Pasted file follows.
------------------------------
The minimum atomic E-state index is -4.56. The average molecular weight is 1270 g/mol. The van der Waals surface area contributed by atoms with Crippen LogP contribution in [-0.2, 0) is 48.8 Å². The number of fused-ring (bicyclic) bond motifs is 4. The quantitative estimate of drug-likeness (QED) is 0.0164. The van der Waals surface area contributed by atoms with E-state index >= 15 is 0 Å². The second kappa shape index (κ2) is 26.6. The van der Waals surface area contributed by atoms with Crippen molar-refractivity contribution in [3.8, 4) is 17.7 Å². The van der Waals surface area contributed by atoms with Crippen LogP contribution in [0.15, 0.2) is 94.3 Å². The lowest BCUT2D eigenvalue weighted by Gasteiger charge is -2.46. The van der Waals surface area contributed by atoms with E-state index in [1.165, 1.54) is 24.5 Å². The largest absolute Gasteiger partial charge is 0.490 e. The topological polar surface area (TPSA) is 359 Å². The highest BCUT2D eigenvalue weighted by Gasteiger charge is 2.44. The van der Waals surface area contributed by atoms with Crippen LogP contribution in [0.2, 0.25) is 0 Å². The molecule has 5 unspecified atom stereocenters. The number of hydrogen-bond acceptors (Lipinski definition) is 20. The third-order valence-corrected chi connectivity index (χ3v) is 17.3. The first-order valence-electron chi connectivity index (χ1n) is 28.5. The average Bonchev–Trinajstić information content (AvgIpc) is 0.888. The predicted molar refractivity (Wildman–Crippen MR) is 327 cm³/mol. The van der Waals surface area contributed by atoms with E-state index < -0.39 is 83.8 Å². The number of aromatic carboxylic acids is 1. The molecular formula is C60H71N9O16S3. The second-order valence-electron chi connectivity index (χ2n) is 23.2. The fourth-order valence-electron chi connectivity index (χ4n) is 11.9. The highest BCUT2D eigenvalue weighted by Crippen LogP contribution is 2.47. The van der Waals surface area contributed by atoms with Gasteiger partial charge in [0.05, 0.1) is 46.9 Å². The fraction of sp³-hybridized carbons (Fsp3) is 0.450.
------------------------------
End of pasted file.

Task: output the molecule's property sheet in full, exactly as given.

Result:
The minimum atomic E-state index is -4.56. The average molecular weight is 1270 g/mol. The van der Waals surface area contributed by atoms with Crippen LogP contribution in [-0.2, 0) is 48.8 Å². The number of fused-ring (bicyclic) bond motifs is 4. The quantitative estimate of drug-likeness (QED) is 0.0164. The van der Waals surface area contributed by atoms with E-state index >= 15 is 0 Å². The second kappa shape index (κ2) is 26.6. The van der Waals surface area contributed by atoms with Crippen molar-refractivity contribution in [3.8, 4) is 17.7 Å². The van der Waals surface area contributed by atoms with Crippen LogP contribution in [0.15, 0.2) is 94.3 Å². The lowest BCUT2D eigenvalue weighted by Gasteiger charge is -2.46. The van der Waals surface area contributed by atoms with E-state index in [1.165, 1.54) is 24.5 Å². The largest absolute Gasteiger partial charge is 0.490 e. The topological polar surface area (TPSA) is 359 Å². The highest BCUT2D eigenvalue weighted by Gasteiger charge is 2.44. The van der Waals surface area contributed by atoms with Crippen LogP contribution in [0.2, 0.25) is 0 Å². The molecule has 5 unspecified atom stereocenters. The number of hydrogen-bond acceptors (Lipinski definition) is 20. The third-order valence-corrected chi connectivity index (χ3v) is 17.3. The first-order valence-electron chi connectivity index (χ1n) is 28.5. The average Bonchev–Trinajstić information content (AvgIpc) is 0.888. The predicted molar refractivity (Wildman–Crippen MR) is 327 cm³/mol. The van der Waals surface area contributed by atoms with E-state index < -0.39 is 83.8 Å². The number of aromatic carboxylic acids is 1. The molecular formula is C60H71N9O16S3. The second-order valence-electron chi connectivity index (χ2n) is 23.2. The fourth-order valence-electron chi connectivity index (χ4n) is 11.9. The highest BCUT2D eigenvalue weighted by Crippen LogP contribution is 2.47. The van der Waals surface area contributed by atoms with Gasteiger partial charge in [0.05, 0.1) is 46.9 Å². The fraction of sp³-hybridized carbons (Fsp3) is 0.450.